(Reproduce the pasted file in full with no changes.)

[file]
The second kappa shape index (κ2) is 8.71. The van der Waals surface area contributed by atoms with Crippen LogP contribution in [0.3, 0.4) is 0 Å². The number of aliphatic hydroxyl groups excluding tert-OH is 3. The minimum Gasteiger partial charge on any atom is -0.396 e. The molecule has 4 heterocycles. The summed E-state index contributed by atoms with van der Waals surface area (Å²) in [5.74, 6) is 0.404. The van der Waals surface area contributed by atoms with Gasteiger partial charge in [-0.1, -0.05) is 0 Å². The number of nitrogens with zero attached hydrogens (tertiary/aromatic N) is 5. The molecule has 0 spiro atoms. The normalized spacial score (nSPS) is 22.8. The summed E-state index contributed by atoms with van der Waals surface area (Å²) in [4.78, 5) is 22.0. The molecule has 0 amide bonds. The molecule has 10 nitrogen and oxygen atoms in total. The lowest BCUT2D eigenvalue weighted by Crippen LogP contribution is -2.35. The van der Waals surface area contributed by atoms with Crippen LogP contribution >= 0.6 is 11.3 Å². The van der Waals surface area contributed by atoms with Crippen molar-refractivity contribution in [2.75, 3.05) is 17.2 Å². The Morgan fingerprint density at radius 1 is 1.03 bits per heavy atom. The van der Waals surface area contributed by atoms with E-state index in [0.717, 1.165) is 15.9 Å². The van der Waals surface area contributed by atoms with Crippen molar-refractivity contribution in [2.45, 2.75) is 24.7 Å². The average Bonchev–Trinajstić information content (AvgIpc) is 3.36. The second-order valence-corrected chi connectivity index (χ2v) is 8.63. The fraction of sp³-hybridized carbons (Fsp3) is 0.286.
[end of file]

The second kappa shape index (κ2) is 8.71. The van der Waals surface area contributed by atoms with Crippen LogP contribution in [0.3, 0.4) is 0 Å². The number of aliphatic hydroxyl groups excluding tert-OH is 3. The minimum Gasteiger partial charge on any atom is -0.396 e. The molecule has 4 heterocycles. The summed E-state index contributed by atoms with van der Waals surface area (Å²) in [5.74, 6) is 0.404. The van der Waals surface area contributed by atoms with Gasteiger partial charge in [-0.1, -0.05) is 0 Å². The number of nitrogens with zero attached hydrogens (tertiary/aromatic N) is 5. The molecule has 0 spiro atoms. The normalized spacial score (nSPS) is 22.8. The summed E-state index contributed by atoms with van der Waals surface area (Å²) in [4.78, 5) is 22.0. The molecule has 0 amide bonds. The molecule has 10 nitrogen and oxygen atoms in total. The lowest BCUT2D eigenvalue weighted by Crippen LogP contribution is -2.35. The van der Waals surface area contributed by atoms with Crippen LogP contribution >= 0.6 is 11.3 Å². The van der Waals surface area contributed by atoms with Crippen molar-refractivity contribution in [2.75, 3.05) is 17.2 Å². The Morgan fingerprint density at radius 1 is 1.03 bits per heavy atom. The van der Waals surface area contributed by atoms with E-state index in [0.717, 1.165) is 15.9 Å². The van der Waals surface area contributed by atoms with Crippen molar-refractivity contribution in [2.45, 2.75) is 24.7 Å². The average Bonchev–Trinajstić information content (AvgIpc) is 3.36. The second-order valence-corrected chi connectivity index (χ2v) is 8.63. The fraction of sp³-hybridized carbons (Fsp3) is 0.286.